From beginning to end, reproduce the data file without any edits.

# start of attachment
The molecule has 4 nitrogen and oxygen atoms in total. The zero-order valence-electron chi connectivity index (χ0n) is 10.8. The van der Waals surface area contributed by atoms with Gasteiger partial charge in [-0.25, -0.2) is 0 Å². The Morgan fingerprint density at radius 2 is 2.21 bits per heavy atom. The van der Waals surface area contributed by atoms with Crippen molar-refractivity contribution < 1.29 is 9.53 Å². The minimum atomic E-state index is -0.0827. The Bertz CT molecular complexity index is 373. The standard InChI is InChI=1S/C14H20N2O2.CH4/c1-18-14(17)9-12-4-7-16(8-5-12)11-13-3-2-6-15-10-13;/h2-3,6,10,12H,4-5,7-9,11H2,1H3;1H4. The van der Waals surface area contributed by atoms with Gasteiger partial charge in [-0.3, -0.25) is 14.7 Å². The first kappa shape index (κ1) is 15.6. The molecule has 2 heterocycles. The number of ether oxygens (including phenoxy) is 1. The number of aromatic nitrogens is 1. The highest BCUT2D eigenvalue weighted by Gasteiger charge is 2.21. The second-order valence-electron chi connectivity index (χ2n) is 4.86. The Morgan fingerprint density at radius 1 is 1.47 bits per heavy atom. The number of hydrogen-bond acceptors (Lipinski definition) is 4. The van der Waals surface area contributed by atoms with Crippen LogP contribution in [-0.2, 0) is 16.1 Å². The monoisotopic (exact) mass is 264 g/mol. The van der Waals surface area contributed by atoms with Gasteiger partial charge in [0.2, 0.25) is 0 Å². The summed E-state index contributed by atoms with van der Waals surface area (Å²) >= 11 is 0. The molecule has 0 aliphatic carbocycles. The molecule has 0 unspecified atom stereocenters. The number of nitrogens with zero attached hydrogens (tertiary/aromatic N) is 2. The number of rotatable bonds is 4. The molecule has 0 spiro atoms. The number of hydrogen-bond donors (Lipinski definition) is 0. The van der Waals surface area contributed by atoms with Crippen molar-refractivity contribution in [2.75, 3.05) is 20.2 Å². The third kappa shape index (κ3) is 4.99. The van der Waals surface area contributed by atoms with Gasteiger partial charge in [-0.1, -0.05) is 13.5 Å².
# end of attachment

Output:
The molecule has 4 nitrogen and oxygen atoms in total. The zero-order valence-electron chi connectivity index (χ0n) is 10.8. The van der Waals surface area contributed by atoms with Gasteiger partial charge in [-0.25, -0.2) is 0 Å². The Morgan fingerprint density at radius 2 is 2.21 bits per heavy atom. The van der Waals surface area contributed by atoms with Crippen molar-refractivity contribution < 1.29 is 9.53 Å². The minimum atomic E-state index is -0.0827. The Bertz CT molecular complexity index is 373. The standard InChI is InChI=1S/C14H20N2O2.CH4/c1-18-14(17)9-12-4-7-16(8-5-12)11-13-3-2-6-15-10-13;/h2-3,6,10,12H,4-5,7-9,11H2,1H3;1H4. The van der Waals surface area contributed by atoms with Gasteiger partial charge in [-0.3, -0.25) is 14.7 Å². The first kappa shape index (κ1) is 15.6. The molecule has 2 heterocycles. The number of ether oxygens (including phenoxy) is 1. The number of aromatic nitrogens is 1. The highest BCUT2D eigenvalue weighted by Gasteiger charge is 2.21. The second-order valence-electron chi connectivity index (χ2n) is 4.86. The Morgan fingerprint density at radius 1 is 1.47 bits per heavy atom. The number of hydrogen-bond acceptors (Lipinski definition) is 4. The van der Waals surface area contributed by atoms with Crippen LogP contribution in [-0.2, 0) is 16.1 Å². The monoisotopic (exact) mass is 264 g/mol. The van der Waals surface area contributed by atoms with Gasteiger partial charge in [0.2, 0.25) is 0 Å². The summed E-state index contributed by atoms with van der Waals surface area (Å²) >= 11 is 0. The molecule has 0 aliphatic carbocycles. The molecule has 0 unspecified atom stereocenters. The number of nitrogens with zero attached hydrogens (tertiary/aromatic N) is 2. The number of rotatable bonds is 4. The molecule has 0 spiro atoms. The number of hydrogen-bond donors (Lipinski definition) is 0. The van der Waals surface area contributed by atoms with Crippen molar-refractivity contribution in [2.75, 3.05) is 20.2 Å². The third kappa shape index (κ3) is 4.99. The van der Waals surface area contributed by atoms with Gasteiger partial charge in [-0.1, -0.05) is 13.5 Å².